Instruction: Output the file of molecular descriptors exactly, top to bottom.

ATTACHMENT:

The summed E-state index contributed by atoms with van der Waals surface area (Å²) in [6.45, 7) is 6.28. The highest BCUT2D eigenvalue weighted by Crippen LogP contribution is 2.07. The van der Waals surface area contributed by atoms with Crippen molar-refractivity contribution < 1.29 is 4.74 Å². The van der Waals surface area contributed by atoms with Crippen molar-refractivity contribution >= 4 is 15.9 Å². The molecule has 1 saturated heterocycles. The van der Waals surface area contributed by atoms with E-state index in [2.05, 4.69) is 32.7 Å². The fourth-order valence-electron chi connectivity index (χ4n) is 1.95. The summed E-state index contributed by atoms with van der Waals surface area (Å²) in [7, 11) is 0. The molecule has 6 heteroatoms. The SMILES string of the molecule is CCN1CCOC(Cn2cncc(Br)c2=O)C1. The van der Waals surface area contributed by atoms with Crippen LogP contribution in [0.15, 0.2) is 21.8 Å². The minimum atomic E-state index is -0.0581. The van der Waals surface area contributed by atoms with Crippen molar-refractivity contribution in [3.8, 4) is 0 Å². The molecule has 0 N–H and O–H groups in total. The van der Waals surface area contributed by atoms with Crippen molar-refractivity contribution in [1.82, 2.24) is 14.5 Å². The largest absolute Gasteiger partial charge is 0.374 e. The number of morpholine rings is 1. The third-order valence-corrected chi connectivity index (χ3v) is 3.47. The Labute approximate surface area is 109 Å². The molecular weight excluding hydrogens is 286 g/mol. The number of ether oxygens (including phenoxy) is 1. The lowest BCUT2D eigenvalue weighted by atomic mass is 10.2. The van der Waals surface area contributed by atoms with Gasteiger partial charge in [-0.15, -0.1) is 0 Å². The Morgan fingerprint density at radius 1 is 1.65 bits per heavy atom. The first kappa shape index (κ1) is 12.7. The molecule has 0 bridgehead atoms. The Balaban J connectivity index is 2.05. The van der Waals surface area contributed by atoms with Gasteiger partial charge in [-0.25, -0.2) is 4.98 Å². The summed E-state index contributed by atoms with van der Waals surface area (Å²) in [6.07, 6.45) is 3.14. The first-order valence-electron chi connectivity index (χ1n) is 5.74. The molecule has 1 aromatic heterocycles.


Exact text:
The summed E-state index contributed by atoms with van der Waals surface area (Å²) in [6.45, 7) is 6.28. The highest BCUT2D eigenvalue weighted by Crippen LogP contribution is 2.07. The van der Waals surface area contributed by atoms with Crippen molar-refractivity contribution < 1.29 is 4.74 Å². The van der Waals surface area contributed by atoms with Crippen molar-refractivity contribution >= 4 is 15.9 Å². The molecule has 1 saturated heterocycles. The van der Waals surface area contributed by atoms with E-state index in [2.05, 4.69) is 32.7 Å². The fourth-order valence-electron chi connectivity index (χ4n) is 1.95. The summed E-state index contributed by atoms with van der Waals surface area (Å²) in [7, 11) is 0. The molecule has 6 heteroatoms. The SMILES string of the molecule is CCN1CCOC(Cn2cncc(Br)c2=O)C1. The van der Waals surface area contributed by atoms with Crippen LogP contribution in [0.15, 0.2) is 21.8 Å². The minimum atomic E-state index is -0.0581. The van der Waals surface area contributed by atoms with Crippen molar-refractivity contribution in [3.8, 4) is 0 Å². The molecule has 0 N–H and O–H groups in total. The van der Waals surface area contributed by atoms with Crippen molar-refractivity contribution in [1.82, 2.24) is 14.5 Å². The largest absolute Gasteiger partial charge is 0.374 e. The number of morpholine rings is 1. The third-order valence-corrected chi connectivity index (χ3v) is 3.47. The Labute approximate surface area is 109 Å². The molecular weight excluding hydrogens is 286 g/mol. The number of ether oxygens (including phenoxy) is 1. The lowest BCUT2D eigenvalue weighted by atomic mass is 10.2. The van der Waals surface area contributed by atoms with Gasteiger partial charge in [-0.15, -0.1) is 0 Å². The Morgan fingerprint density at radius 1 is 1.65 bits per heavy atom. The first kappa shape index (κ1) is 12.7. The molecule has 0 bridgehead atoms. The Balaban J connectivity index is 2.05. The van der Waals surface area contributed by atoms with Gasteiger partial charge in [-0.25, -0.2) is 4.98 Å². The summed E-state index contributed by atoms with van der Waals surface area (Å²) in [6.07, 6.45) is 3.14. The first-order valence-electron chi connectivity index (χ1n) is 5.74. The molecule has 1 aromatic heterocycles.